Everyone’s talking about Turkish President Recep Tayyip Erdogan’s narrow win in the referendum, which allows him to style himself as a neo-Ottoman sultan.
The absurdist part is that Mr Erdogan could almost be said to be following a faux-European path! He is pursuing a semi-authoritarian course set by Hungary’s Viktor Orban and Poland’s Jaroslaw Kaczynski.
But in insisting that he wants to reintroduce the death penalty in Turkey, Mr Erdogan is determinedly taking an anti-European course, thereby forcing the European Union to officially break off the on-off (mostly off) talks on Turkey’s decades-old application for membership.
Now imagine what that will allow Mr Erdogan to do. He already has a grudge against Europe, having correctly diagnosed its hypocrisy in treating Muslim-majority Turkey as a different sort of applicant to any other. Once Europe officially ends Turkey’s membership application, Mr Erdogan has no choice (as leader of the Islamist AKP, it is probably not a wholly unpleasant one) but to claim the religious part of Turkey’s identity. It is possible that he will seek to revive Turkey’s leadership of the Muslim world, pursuing a neo-Ottoman ideological struggle that will conflict with the land of the Two Holy Mosques.
There is little to suggest that idea will be wholly unpalatable to the Turkish people. After all, Mr Erdogan did win his referendum, even if by a wafer-thin margin. What his victory means is that Turkey is half-and-half – deeply divided about Mr Erdogan’s virtue or villainy.
Ragip Soylu, Washington correspondent for Turkey’s pro-Erdogan Sabah newspaper, explained the referendum result as a reaction to years of turmoil, which means the resumption of the Kurdish insurgency, ISIS attacks and the failed coup attempt. He said: “I think the international media have focused more on Erdogan’s personality and less on social polarization, and what Turkish people have gone through for the last four years. Considering all of these problems, crises and hardships, the majority of the voters chose stability, and a system that provides more control and powers to Turkish government that can be influential to prevent further setbacks. The new system also creates a stronger presidency that can swiftly act against the crisis.”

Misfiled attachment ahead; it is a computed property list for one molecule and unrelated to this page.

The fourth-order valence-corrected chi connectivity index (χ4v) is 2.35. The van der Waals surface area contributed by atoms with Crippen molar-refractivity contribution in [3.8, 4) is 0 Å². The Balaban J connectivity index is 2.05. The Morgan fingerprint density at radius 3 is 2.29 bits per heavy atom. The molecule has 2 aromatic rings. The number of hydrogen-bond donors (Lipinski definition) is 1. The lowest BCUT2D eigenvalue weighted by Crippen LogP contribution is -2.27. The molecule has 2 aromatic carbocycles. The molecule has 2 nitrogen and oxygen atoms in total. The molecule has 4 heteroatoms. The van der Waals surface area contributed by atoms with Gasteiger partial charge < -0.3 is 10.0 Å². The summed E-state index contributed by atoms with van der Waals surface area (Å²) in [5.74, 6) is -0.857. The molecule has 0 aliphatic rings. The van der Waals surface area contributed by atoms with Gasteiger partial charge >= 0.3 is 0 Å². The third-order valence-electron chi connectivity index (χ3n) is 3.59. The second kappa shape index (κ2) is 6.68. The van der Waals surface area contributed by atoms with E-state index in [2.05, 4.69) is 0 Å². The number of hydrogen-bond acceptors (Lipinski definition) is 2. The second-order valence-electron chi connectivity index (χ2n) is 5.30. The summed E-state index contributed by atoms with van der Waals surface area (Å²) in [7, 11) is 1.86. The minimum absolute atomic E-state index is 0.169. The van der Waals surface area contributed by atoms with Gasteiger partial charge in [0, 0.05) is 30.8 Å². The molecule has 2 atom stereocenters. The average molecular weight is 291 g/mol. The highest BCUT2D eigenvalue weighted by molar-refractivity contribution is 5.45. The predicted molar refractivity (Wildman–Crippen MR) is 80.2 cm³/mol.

But Gonul Tol, director of the Middle East Institute’s Centre for Turkish Studies, says the narrow referendum result may force Mr Erdogan to become more moderate, perhaps resuming peace talks with the Kurds and cutting back on the nationalist rhetoric.
By that logic, the 2019 elections will be decisive. But don’t count on an election two years away. What’s to prevent Mr Erdogan’s stronger presidency and the enabling of Sultan Recep, the Resolute, from leading a new push for Turkish dominance in the world of ideas and faith.
Any attempt at ideological imperialism would mean the Turkish referendum was consequential in a broader, deeper sense than the rise of just another semi-authoritarian.
It could even be a game-changer in the struggle against radical Islamist extremism.